Сross-Site Request Forgery (CSRF) protection in TeamCity implies a number of requirements on HTTP requests.
Since version 2020.1, TeamCity uses only CSRF tokens as a protection measure. In previous versions of TeamCity,
Origin/Referer headers were also used.
To obtain a security token, send the
GET https://your-server/authenticationTest.html?csrf request.
To pass the token, use the
X-TC-CSRF-Token HTTP request header or the
tc-csrf-token HTTP parameter.
CSRF checks for HTTP request
When considering HTTP request safety from the TeamCity perspective, the following checks are sequentially made:
If an HTTP request is a non-modifying one (such as
GET), it is considered safe.
If an HTTP request has a secure CSRF token either in the parameter or in the HTTP header and this token matches the one stored in user session, it is considered safe.
Implications for non-browser HTTP clients
For non-browser API access, we recommend using token-based authentication of the request and disabling cookie support in your HTTP client.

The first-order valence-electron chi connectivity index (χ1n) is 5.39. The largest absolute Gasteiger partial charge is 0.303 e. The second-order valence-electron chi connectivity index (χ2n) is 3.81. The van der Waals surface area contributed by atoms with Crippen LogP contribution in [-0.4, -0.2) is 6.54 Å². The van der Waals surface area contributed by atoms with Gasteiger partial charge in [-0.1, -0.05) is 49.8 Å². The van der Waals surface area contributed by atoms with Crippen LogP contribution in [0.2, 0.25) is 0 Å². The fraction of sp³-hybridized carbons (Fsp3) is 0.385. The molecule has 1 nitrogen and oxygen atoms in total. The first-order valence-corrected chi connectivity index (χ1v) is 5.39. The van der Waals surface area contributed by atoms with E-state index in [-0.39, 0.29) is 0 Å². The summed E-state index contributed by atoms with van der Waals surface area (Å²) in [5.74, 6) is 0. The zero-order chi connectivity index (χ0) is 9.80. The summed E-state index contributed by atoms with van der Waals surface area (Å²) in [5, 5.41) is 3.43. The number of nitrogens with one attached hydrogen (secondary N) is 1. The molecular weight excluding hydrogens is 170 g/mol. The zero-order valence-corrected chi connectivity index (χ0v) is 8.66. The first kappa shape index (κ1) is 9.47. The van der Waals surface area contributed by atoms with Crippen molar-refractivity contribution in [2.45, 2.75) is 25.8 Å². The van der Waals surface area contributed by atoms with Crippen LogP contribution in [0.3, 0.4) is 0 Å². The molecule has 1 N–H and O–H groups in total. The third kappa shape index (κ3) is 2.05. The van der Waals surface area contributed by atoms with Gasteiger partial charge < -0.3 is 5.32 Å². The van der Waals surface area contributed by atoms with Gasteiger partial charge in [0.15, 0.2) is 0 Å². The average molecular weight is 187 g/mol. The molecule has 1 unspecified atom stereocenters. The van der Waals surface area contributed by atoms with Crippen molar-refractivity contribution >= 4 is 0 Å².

Implications for CORS clients
To use CORS request, configure the CORS support as described here. This configuration will be enough for
If you need to send
POST/PUT/DELETE requests via CORS, you should obtain a CSRF token using the
authenticationTest.html?csrf call, and then provide this token with your modifying HTTP requests.
If you face problems regarding CSRF protection in TeamCity (for example, you get the "Responding with 403 status code due to failed CSRF check" response from the server), you can try these steps:
Enforce verification of
Origin/Refererheaders for CORS operations by setting the
teamcity.csrf.paranoid=falseinternal property, similarly to how it worked in TeamCity versions prior to 2020.1 (read our Upgrade Notes) for more details).
Temporary disable CSRF protection at all by setting the
Information about failed CSRF attempts is logged into
TeamCity/logs/teamcity-auth.logfiles. For more detailed diagnostics of the requests, enable the debug-auth logging preset.